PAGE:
During this period, you will have a chance to attend to practicalities (e.g. faculty registration, chemistry skills assessment) but also to meet staff and students through a series of social events designed to help you settle into your new environment.
You will start with an eight-month training period known as Technology & Automation Training Experience (TATE), which will strengthen your research techniques and introduce new technologies for chemical synthesis.
We will provide training on automated synthesis, computational methods for synthesis design and new reactor technologies, alongside research lectures by world-renowned academics, who are leaders in their fields.
You will also benefit from developing a range of transferable skills (including presentation skills, teamwork skills and problem-solving skills) through a series of workshops, virtual lab experiments and a journal club.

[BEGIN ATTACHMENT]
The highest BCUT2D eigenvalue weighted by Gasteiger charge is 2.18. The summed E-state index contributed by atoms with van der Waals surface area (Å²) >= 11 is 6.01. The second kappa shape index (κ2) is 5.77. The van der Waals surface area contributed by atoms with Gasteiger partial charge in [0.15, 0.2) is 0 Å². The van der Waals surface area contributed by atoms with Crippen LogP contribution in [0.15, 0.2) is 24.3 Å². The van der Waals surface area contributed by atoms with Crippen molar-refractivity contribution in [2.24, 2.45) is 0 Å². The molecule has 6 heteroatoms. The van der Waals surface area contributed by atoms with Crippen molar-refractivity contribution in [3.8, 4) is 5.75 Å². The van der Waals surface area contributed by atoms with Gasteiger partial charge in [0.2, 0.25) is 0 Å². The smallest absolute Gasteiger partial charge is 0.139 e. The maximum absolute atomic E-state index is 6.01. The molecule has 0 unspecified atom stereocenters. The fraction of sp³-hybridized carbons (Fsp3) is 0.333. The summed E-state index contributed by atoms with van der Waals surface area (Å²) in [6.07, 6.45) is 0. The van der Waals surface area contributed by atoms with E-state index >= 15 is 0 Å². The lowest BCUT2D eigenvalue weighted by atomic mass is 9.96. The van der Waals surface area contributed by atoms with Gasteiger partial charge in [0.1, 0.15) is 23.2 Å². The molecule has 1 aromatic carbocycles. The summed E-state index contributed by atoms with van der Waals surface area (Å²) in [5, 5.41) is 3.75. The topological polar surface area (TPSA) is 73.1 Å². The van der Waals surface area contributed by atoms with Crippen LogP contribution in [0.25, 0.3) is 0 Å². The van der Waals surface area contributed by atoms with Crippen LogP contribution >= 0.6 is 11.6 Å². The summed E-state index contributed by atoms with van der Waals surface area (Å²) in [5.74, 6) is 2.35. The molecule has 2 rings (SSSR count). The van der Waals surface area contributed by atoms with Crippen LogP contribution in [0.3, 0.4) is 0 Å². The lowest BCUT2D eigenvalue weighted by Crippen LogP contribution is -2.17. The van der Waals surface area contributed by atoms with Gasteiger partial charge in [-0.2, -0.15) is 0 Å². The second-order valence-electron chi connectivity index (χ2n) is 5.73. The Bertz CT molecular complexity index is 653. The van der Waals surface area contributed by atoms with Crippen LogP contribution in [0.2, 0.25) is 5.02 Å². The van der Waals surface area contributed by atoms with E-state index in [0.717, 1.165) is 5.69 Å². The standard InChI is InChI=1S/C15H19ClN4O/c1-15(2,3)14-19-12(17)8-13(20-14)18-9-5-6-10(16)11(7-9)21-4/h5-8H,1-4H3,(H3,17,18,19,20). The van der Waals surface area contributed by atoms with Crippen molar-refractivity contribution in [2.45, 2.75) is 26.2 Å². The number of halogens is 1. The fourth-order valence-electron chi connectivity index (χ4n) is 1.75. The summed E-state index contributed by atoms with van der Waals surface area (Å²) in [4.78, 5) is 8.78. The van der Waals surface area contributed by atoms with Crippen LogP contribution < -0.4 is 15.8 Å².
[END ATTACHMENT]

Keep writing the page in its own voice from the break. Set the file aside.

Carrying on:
The main goal of TATE is to enable you to make an informed PhD choice. You will develop research proposals in brainstorming sessions and undertake short rotations in research groups before selecting your PhD project.
One of the first activities that will take place is an assessment of your training needs in both chemistry and transferable skills. This will help us to tailor the training period to suit your needs. We will use the outcome of these sessions to shape activities so you can all get as much out of TATE as possible.
- Lectures & workshops
- PhD project brainstorming
- Virtual experiments
- Problem session
- Journal club (literature review)
- Technology & automation equipment training
- Mini-projects in academic research groups
TATE is formally assessed in a variety of ways, including written reports, problem solving, presentations and an exam.
Following a positive outcome, students will be allocated to their PhD projects and start their research under the supervison of their academic supervisor(s).